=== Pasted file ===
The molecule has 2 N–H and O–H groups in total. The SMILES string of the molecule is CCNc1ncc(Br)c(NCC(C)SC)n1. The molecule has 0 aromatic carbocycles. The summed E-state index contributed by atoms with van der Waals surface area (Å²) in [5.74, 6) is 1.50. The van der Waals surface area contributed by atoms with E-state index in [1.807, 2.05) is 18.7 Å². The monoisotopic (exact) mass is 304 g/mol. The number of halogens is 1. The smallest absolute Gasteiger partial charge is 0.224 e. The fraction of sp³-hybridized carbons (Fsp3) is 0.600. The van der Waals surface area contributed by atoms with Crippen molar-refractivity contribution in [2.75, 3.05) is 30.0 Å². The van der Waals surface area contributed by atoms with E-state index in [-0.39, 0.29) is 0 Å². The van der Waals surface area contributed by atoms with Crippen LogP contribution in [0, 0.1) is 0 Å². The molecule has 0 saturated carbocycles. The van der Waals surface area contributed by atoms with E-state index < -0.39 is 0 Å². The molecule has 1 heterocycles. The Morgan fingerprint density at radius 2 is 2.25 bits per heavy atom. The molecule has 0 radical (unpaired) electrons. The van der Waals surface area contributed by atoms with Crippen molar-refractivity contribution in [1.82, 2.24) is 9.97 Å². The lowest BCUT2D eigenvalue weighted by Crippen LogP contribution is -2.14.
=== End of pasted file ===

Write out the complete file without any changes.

The molecule has 2 N–H and O–H groups in total. The SMILES string of the molecule is CCNc1ncc(Br)c(NCC(C)SC)n1. The molecule has 0 aromatic carbocycles. The summed E-state index contributed by atoms with van der Waals surface area (Å²) in [5.74, 6) is 1.50. The van der Waals surface area contributed by atoms with E-state index in [1.807, 2.05) is 18.7 Å². The monoisotopic (exact) mass is 304 g/mol. The number of halogens is 1. The smallest absolute Gasteiger partial charge is 0.224 e. The fraction of sp³-hybridized carbons (Fsp3) is 0.600. The van der Waals surface area contributed by atoms with Crippen molar-refractivity contribution in [2.75, 3.05) is 30.0 Å². The van der Waals surface area contributed by atoms with E-state index in [-0.39, 0.29) is 0 Å². The van der Waals surface area contributed by atoms with Crippen LogP contribution in [0, 0.1) is 0 Å². The molecule has 0 saturated carbocycles. The van der Waals surface area contributed by atoms with E-state index < -0.39 is 0 Å². The molecule has 1 heterocycles. The Morgan fingerprint density at radius 2 is 2.25 bits per heavy atom. The molecule has 0 radical (unpaired) electrons. The van der Waals surface area contributed by atoms with Crippen molar-refractivity contribution in [1.82, 2.24) is 9.97 Å². The lowest BCUT2D eigenvalue weighted by Crippen LogP contribution is -2.14.